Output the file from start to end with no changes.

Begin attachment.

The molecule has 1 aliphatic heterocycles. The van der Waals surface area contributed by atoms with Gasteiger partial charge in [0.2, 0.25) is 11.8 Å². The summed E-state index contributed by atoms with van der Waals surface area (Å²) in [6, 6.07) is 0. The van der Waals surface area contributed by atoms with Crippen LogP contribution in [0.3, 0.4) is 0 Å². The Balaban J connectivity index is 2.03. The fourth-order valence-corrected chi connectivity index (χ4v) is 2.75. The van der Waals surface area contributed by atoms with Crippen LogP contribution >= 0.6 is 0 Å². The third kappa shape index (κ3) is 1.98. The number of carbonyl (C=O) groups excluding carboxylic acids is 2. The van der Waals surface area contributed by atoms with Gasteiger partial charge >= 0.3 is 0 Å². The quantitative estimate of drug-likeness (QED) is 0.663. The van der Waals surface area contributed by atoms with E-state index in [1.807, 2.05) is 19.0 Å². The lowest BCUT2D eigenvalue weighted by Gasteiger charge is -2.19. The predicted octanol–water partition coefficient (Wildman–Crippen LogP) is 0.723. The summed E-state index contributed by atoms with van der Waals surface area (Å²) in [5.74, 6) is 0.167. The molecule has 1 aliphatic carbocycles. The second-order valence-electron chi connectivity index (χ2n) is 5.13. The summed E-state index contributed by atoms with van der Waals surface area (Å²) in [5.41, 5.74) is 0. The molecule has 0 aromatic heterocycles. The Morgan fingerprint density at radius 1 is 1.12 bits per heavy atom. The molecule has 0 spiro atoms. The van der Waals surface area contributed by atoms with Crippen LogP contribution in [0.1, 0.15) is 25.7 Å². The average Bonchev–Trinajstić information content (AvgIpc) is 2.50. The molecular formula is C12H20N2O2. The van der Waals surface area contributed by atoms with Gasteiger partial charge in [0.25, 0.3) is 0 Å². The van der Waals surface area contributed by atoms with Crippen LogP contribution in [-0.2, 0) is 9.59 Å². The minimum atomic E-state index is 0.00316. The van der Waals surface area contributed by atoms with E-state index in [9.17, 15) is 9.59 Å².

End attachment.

The molecule has 1 aliphatic heterocycles. The van der Waals surface area contributed by atoms with Gasteiger partial charge in [0.2, 0.25) is 11.8 Å². The summed E-state index contributed by atoms with van der Waals surface area (Å²) in [6, 6.07) is 0. The van der Waals surface area contributed by atoms with Crippen LogP contribution in [0.3, 0.4) is 0 Å². The Balaban J connectivity index is 2.03. The fourth-order valence-corrected chi connectivity index (χ4v) is 2.75. The van der Waals surface area contributed by atoms with Crippen LogP contribution >= 0.6 is 0 Å². The third kappa shape index (κ3) is 1.98. The number of carbonyl (C=O) groups excluding carboxylic acids is 2. The van der Waals surface area contributed by atoms with Gasteiger partial charge >= 0.3 is 0 Å². The quantitative estimate of drug-likeness (QED) is 0.663. The van der Waals surface area contributed by atoms with E-state index in [1.807, 2.05) is 19.0 Å². The lowest BCUT2D eigenvalue weighted by Gasteiger charge is -2.19. The predicted octanol–water partition coefficient (Wildman–Crippen LogP) is 0.723. The summed E-state index contributed by atoms with van der Waals surface area (Å²) in [5.74, 6) is 0.167. The molecule has 1 aliphatic carbocycles. The second-order valence-electron chi connectivity index (χ2n) is 5.13. The summed E-state index contributed by atoms with van der Waals surface area (Å²) in [5.41, 5.74) is 0. The molecule has 0 aromatic heterocycles. The Morgan fingerprint density at radius 1 is 1.12 bits per heavy atom. The molecule has 0 spiro atoms. The van der Waals surface area contributed by atoms with Crippen LogP contribution in [0.1, 0.15) is 25.7 Å². The average Bonchev–Trinajstić information content (AvgIpc) is 2.50. The molecular formula is C12H20N2O2. The van der Waals surface area contributed by atoms with Gasteiger partial charge in [0.25, 0.3) is 0 Å². The van der Waals surface area contributed by atoms with Crippen LogP contribution in [-0.2, 0) is 9.59 Å². The minimum atomic E-state index is 0.00316. The van der Waals surface area contributed by atoms with E-state index in [9.17, 15) is 9.59 Å².